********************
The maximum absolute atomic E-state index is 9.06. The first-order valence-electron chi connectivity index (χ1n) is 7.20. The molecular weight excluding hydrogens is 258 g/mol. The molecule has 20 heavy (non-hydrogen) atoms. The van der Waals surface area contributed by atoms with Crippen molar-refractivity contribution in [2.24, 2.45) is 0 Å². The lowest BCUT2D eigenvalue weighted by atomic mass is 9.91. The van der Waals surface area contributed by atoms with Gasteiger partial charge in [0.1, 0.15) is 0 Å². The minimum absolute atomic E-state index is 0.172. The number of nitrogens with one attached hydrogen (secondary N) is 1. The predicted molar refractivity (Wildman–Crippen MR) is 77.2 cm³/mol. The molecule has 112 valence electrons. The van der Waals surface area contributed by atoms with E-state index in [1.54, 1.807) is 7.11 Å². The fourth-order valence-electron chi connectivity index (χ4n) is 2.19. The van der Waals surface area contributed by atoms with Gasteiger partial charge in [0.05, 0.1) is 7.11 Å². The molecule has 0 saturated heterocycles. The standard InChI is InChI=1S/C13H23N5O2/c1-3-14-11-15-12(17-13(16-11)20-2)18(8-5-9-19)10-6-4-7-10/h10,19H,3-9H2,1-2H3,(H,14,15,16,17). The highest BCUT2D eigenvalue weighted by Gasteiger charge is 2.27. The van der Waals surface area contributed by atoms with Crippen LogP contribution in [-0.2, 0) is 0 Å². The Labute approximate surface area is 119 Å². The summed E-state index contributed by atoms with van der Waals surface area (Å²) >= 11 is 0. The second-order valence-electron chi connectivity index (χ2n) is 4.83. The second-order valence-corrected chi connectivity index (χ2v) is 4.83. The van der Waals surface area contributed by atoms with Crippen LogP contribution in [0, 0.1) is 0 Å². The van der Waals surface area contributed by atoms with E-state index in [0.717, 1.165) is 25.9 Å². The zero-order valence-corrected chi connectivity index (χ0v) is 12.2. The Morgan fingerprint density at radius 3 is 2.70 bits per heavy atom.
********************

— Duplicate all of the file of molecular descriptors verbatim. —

The maximum absolute atomic E-state index is 9.06. The first-order valence-electron chi connectivity index (χ1n) is 7.20. The molecular weight excluding hydrogens is 258 g/mol. The molecule has 20 heavy (non-hydrogen) atoms. The van der Waals surface area contributed by atoms with Crippen molar-refractivity contribution in [2.24, 2.45) is 0 Å². The lowest BCUT2D eigenvalue weighted by atomic mass is 9.91. The van der Waals surface area contributed by atoms with Gasteiger partial charge in [0.1, 0.15) is 0 Å². The minimum absolute atomic E-state index is 0.172. The number of nitrogens with one attached hydrogen (secondary N) is 1. The predicted molar refractivity (Wildman–Crippen MR) is 77.2 cm³/mol. The molecule has 112 valence electrons. The van der Waals surface area contributed by atoms with E-state index in [1.54, 1.807) is 7.11 Å². The fourth-order valence-electron chi connectivity index (χ4n) is 2.19. The van der Waals surface area contributed by atoms with Gasteiger partial charge in [0.05, 0.1) is 7.11 Å². The molecule has 0 saturated heterocycles. The standard InChI is InChI=1S/C13H23N5O2/c1-3-14-11-15-12(17-13(16-11)20-2)18(8-5-9-19)10-6-4-7-10/h10,19H,3-9H2,1-2H3,(H,14,15,16,17). The highest BCUT2D eigenvalue weighted by Gasteiger charge is 2.27. The van der Waals surface area contributed by atoms with Crippen LogP contribution in [-0.2, 0) is 0 Å². The Labute approximate surface area is 119 Å². The summed E-state index contributed by atoms with van der Waals surface area (Å²) >= 11 is 0. The second-order valence-electron chi connectivity index (χ2n) is 4.83. The second-order valence-corrected chi connectivity index (χ2v) is 4.83. The van der Waals surface area contributed by atoms with Crippen LogP contribution in [0, 0.1) is 0 Å². The van der Waals surface area contributed by atoms with E-state index in [0.717, 1.165) is 25.9 Å². The zero-order valence-corrected chi connectivity index (χ0v) is 12.2. The Morgan fingerprint density at radius 3 is 2.70 bits per heavy atom.